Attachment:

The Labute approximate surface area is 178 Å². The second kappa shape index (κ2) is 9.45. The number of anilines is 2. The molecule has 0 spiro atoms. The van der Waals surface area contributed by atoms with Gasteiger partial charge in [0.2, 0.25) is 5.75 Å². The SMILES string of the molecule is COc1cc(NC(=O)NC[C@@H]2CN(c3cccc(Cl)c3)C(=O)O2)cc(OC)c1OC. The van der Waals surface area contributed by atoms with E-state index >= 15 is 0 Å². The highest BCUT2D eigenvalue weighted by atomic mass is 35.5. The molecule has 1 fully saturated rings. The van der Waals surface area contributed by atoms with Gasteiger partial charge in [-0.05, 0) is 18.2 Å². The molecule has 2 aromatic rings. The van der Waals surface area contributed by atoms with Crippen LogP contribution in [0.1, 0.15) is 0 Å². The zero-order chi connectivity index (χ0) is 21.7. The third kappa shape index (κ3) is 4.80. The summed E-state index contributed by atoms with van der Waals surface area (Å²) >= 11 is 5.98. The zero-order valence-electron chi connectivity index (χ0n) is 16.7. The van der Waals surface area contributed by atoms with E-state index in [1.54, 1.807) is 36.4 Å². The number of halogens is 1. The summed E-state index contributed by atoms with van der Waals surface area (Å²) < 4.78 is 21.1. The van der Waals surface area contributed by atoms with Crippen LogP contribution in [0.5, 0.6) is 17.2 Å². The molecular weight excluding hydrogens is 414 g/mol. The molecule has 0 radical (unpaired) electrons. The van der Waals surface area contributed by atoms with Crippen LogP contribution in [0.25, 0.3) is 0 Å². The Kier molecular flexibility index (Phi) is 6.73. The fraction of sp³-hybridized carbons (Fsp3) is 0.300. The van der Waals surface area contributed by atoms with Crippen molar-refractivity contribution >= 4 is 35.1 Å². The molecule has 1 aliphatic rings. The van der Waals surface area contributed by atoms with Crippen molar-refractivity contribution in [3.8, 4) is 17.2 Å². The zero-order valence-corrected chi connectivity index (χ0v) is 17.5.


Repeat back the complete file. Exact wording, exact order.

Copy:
The Labute approximate surface area is 178 Å². The second kappa shape index (κ2) is 9.45. The number of anilines is 2. The molecule has 0 spiro atoms. The van der Waals surface area contributed by atoms with Gasteiger partial charge in [0.2, 0.25) is 5.75 Å². The SMILES string of the molecule is COc1cc(NC(=O)NC[C@@H]2CN(c3cccc(Cl)c3)C(=O)O2)cc(OC)c1OC. The van der Waals surface area contributed by atoms with E-state index >= 15 is 0 Å². The highest BCUT2D eigenvalue weighted by atomic mass is 35.5. The molecule has 1 fully saturated rings. The van der Waals surface area contributed by atoms with Gasteiger partial charge in [-0.05, 0) is 18.2 Å². The molecule has 2 aromatic rings. The van der Waals surface area contributed by atoms with Crippen LogP contribution in [0.1, 0.15) is 0 Å². The zero-order chi connectivity index (χ0) is 21.7. The third kappa shape index (κ3) is 4.80. The summed E-state index contributed by atoms with van der Waals surface area (Å²) >= 11 is 5.98. The zero-order valence-electron chi connectivity index (χ0n) is 16.7. The van der Waals surface area contributed by atoms with E-state index in [1.54, 1.807) is 36.4 Å². The number of halogens is 1. The summed E-state index contributed by atoms with van der Waals surface area (Å²) < 4.78 is 21.1. The van der Waals surface area contributed by atoms with Crippen LogP contribution in [0.5, 0.6) is 17.2 Å². The molecular weight excluding hydrogens is 414 g/mol. The molecule has 0 radical (unpaired) electrons. The van der Waals surface area contributed by atoms with Crippen LogP contribution in [0.25, 0.3) is 0 Å². The Kier molecular flexibility index (Phi) is 6.73. The fraction of sp³-hybridized carbons (Fsp3) is 0.300. The van der Waals surface area contributed by atoms with Crippen molar-refractivity contribution >= 4 is 35.1 Å². The molecule has 1 aliphatic rings. The van der Waals surface area contributed by atoms with Crippen molar-refractivity contribution in [3.8, 4) is 17.2 Å². The zero-order valence-corrected chi connectivity index (χ0v) is 17.5.